SALINA, Kan. (KAKE) - Today one of the reporters from the Marion County Record visited Kansas Wesleyan University’s campus to recall her experience of a police raid on her workplace. 

Phyllis Zorn, reporter for Marion County Record said, “This being my alma mater… I feel that this is the place that produced me. And there are things I want these students to know.”

Phyllis Zorn, class of 1996 at Kansas Wesleyan, spoke in front of a class of communications and journalism students and detailed her experience of the now infamous police raid on her workplace. 

“We were ordered to remain outside in a 100° heat for more than two hours,” said Zorn.

Kansas Wesleyan University Communications Professor, Paul Green invited her to speak after finding out her status as an alum and hearing about the controversy. 

“Frankly, I've never been prouder to be a Coyote," said Green. "I think she's an outstanding representation of the ideals that we put forward. And we want to stand up for the truth. We want to do the best job that we can and be the best that we possibly can be. And I think in the field of communications, Phyllis Zorn embodies that 100%.”

Zorn’s message to the group of students?

“Stand up for your rights because you have to. These things can happen to us, they can happen to any of you,” she said.

Her message resonated with many students, as she left a very positive impression.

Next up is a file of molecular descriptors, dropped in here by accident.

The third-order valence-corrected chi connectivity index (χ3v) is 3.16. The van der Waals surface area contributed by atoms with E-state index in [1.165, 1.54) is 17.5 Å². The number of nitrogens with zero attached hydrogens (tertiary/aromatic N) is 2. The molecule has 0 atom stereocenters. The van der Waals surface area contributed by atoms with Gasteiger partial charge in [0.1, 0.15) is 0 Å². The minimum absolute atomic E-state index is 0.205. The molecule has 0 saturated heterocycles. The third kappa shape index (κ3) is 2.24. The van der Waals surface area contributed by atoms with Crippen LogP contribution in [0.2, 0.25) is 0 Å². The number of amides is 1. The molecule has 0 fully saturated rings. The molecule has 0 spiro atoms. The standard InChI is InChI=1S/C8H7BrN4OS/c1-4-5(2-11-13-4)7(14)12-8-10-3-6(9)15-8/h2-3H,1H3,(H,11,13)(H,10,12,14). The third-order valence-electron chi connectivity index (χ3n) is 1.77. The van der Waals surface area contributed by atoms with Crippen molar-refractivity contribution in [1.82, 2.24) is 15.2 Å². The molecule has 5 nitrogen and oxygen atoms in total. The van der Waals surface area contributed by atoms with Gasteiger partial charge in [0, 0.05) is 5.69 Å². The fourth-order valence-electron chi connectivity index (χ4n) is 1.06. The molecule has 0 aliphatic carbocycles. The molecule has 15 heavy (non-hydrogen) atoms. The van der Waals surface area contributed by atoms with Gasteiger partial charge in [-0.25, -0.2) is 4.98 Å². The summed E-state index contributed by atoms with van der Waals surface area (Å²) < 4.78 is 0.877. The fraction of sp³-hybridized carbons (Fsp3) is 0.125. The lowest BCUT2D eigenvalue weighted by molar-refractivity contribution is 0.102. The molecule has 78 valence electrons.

Aubreigh Heck, a senior Communications student and newspaper editor and chief at KWU said,  “She's very open about everything that happened and being able to see the courage and that kind of won't back down attitude is very important to me, especially as a woman in journalism.”

Another student, Ash Bissell, sophomore, graphic arts and communications student at KWU said, “It was so cool to meet her and be able to experience it. She definitely has a lot of courage to do that and still continue to stand where she is and hold that ground of like hey, this happened and everybody needs to know that this is happening.”

Zorn also recalled fond memories of her time at Kansas Wesleyan, but all the while, her message was clear. 

“Always it is our job to bring out the truth, whether the person wants the truth brought out or not. And the more the person does not want the truth brought out, the more it needs to be,” said Zorn.